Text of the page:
Walters examines the difficulties and inequities that women still face, more than 40 years after the "new wave" of 1960s feminism - difficulties, particularly, in combining domesticity, motherhood and work outside the home. How much have women's lives really changed? In the West, women still come up against the "glass ceiling" at work, with most earning considerably less than their male counterparts. What are we to make of the now commonplace insistence that feminism deprives men of their rights and dignities? And how does one tackle the issue of female emancipation in different cultural and economic environments - in, for example, Islam, Hinduism, the Middle East, Africa, and on the Indian sub-continent?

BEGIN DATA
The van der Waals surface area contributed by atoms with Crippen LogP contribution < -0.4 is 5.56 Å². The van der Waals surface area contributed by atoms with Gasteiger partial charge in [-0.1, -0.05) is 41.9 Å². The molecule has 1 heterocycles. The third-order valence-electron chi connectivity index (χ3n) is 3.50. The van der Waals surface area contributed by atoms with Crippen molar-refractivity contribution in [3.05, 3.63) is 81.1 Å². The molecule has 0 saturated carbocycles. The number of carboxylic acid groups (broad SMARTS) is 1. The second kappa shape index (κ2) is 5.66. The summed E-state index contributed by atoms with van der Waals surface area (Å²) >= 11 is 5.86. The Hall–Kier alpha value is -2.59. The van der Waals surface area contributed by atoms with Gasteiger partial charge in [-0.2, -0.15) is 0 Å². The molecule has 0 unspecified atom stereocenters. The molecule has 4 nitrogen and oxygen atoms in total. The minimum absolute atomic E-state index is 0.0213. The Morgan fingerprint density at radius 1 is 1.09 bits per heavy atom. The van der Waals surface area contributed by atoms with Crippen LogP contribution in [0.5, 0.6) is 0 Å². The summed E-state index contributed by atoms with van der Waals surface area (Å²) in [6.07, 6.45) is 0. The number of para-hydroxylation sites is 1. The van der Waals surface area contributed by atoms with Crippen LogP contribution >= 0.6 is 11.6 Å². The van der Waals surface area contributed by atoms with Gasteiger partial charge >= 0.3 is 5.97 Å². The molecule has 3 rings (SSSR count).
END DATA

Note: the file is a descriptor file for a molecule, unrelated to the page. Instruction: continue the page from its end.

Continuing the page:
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©2005 Oxford University Press; (P)2009 Audible, Inc.
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Useful, focusing on the history of the British Feminist movement, outlines some of the major names and will give ideas for wider reading to gain a better context. Finishing with some interesting ideas on the future of the Feminist movement and what it means to/in the non-western/developing world.
"history not definitions"
this is more like a history rather than going through different definitions and schools of feminism
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